The Directorate-General for Rationalization and Centralization of Procurement manages the Central State Purchasing Body through calls for centralized contracts.
If you still haven't been contracted by the Administration, see the section “How to participate” where you will find a small guide to the necessary steps towards becoming a supplier to the General State Administration.
Also for SMEs
The accumulated demand of the various departments and agencies involves potential economies of scale per se, but the DGRCC has adopted measures to prevent the centralization process negatively affecting competition in specific sectors which also may involve a limited access for SMEs.
Thus, as part of this aim to foster competition, we seek the involvement of the National Competition and Markets Commission (CNMC), through the request that this body submit a prior report of regulating conditions for procurement procedures.
Moreover, it is deemed desirable that said demand not be met in full by one economic operator. To guarantee that SMEs can access centralized contracts various mechanisms are used:
Division into lots: encourages the awarding to several successful bidders for the same service. For example, in the case of Phase I of the contract for cleaning in the Autonomous Community of Madrid, 11 lots have been established, and in the contract for postal services there are 4 lots.
Limitations on companies bidding for lots: In the case of Phase I of the contract for cleaning and security, tenderers are limited in bidding for different lots. This measure is clearly beneficial to the administration while it also facilitates SMEs. The presence of SMEs is particularly important in these sectors, and fostering their presence in these tender processes favours each tenderer optimising its tender offer for those lots in which they can make a more competitive proposal, while at the same time, diversification is achieved in the awarding of contracts.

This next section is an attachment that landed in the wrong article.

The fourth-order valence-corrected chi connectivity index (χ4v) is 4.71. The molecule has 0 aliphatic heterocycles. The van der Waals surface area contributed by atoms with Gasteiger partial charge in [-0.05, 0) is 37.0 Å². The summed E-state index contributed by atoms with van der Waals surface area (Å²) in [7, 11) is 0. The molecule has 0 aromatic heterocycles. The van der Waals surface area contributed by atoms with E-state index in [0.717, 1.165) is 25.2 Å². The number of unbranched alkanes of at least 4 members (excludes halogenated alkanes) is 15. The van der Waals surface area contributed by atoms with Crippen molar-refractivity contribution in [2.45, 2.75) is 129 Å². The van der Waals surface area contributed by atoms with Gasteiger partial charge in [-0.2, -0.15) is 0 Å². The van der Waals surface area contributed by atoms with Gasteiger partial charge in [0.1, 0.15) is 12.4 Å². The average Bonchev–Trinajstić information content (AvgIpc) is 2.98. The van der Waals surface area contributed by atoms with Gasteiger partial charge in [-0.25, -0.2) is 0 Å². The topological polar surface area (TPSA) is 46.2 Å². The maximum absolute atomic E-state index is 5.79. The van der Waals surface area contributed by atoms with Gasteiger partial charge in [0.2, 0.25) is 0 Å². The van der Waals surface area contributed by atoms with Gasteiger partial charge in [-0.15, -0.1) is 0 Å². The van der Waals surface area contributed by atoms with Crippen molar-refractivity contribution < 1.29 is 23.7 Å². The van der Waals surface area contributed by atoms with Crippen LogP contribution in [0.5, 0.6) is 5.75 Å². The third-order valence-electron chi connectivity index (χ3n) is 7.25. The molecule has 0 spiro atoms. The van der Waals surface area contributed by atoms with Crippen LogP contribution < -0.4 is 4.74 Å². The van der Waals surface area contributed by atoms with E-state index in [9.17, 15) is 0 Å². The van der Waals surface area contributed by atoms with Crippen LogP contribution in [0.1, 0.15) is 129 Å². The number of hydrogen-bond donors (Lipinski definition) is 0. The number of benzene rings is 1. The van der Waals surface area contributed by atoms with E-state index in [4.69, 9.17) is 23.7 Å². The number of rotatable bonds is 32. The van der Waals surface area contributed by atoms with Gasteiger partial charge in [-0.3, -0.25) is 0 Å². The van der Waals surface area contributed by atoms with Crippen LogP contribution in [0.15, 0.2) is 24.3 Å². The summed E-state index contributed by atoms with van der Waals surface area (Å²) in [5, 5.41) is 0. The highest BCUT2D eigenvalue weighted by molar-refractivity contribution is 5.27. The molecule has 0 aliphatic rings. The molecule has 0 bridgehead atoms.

Reservation of lots for Special Employment Centres: In the above example of the cleaning contract, one lot is reserved for these entities. These special centres are included for their inclusion on a specific percentage of disabled workers on their staff. This measure coincides both with the policy of increasing the spectrum of potential tenderers and clearly demonstrates that public procurement is committed to policies of social inclusion.
Maintain some procurement functions outside the scope of centralizations, such as procurement for quantities of less that €18,000 (minor contracts). In this way, companies of reduced size may be contracted.
The modulation of suitability criteria in all contracts and framework agreements: A balance has been sought between the logical requirement for tenderers to be solvent and the desire to establish requirements that can be fulfilled by a large number of companies.
Weighting of assessment criteria for tender offers (technical specifications, price, territorial coverage, etc.) which allows SMEs to bid for these contracts.
Approval of clauses or conditions that may favour the subcontracting of the successful tenderer with other companies of a smaller size.
The possibility of awarding contracts to Temporary Joint Ventures (UTE) which, by nature, result in a specially designed vehicle adequate for the inclusion of small and medium enterprises.
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